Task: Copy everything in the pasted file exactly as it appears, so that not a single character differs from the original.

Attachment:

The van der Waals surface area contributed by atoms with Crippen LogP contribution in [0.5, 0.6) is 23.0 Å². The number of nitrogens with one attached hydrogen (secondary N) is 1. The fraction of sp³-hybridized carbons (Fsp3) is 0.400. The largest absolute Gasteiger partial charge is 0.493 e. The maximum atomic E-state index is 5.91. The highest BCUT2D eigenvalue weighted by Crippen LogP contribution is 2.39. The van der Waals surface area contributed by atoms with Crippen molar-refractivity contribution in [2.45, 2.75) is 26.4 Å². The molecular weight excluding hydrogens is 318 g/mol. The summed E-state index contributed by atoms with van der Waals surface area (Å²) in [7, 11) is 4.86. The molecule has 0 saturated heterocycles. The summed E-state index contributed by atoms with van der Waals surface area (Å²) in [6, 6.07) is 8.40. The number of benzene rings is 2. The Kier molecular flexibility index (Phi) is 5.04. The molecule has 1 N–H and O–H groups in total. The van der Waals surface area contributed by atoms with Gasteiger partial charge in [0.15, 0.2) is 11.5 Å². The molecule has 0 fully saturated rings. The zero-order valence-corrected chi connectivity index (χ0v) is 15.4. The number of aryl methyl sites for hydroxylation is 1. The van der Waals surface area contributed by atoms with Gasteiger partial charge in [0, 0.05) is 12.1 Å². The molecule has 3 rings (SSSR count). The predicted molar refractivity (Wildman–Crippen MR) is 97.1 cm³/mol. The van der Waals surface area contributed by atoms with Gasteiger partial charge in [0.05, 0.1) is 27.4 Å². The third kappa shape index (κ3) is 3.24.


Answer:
The van der Waals surface area contributed by atoms with Crippen LogP contribution in [0.5, 0.6) is 23.0 Å². The number of nitrogens with one attached hydrogen (secondary N) is 1. The fraction of sp³-hybridized carbons (Fsp3) is 0.400. The largest absolute Gasteiger partial charge is 0.493 e. The maximum atomic E-state index is 5.91. The highest BCUT2D eigenvalue weighted by Crippen LogP contribution is 2.39. The van der Waals surface area contributed by atoms with Crippen molar-refractivity contribution in [2.45, 2.75) is 26.4 Å². The molecular weight excluding hydrogens is 318 g/mol. The summed E-state index contributed by atoms with van der Waals surface area (Å²) in [7, 11) is 4.86. The molecule has 0 saturated heterocycles. The summed E-state index contributed by atoms with van der Waals surface area (Å²) in [6, 6.07) is 8.40. The number of benzene rings is 2. The Kier molecular flexibility index (Phi) is 5.04. The molecule has 1 N–H and O–H groups in total. The van der Waals surface area contributed by atoms with Gasteiger partial charge in [0.15, 0.2) is 11.5 Å². The molecule has 0 fully saturated rings. The zero-order valence-corrected chi connectivity index (χ0v) is 15.4. The number of aryl methyl sites for hydroxylation is 1. The van der Waals surface area contributed by atoms with Gasteiger partial charge in [0, 0.05) is 12.1 Å². The molecule has 3 rings (SSSR count). The predicted molar refractivity (Wildman–Crippen MR) is 97.1 cm³/mol. The van der Waals surface area contributed by atoms with Gasteiger partial charge in [0.05, 0.1) is 27.4 Å². The third kappa shape index (κ3) is 3.24.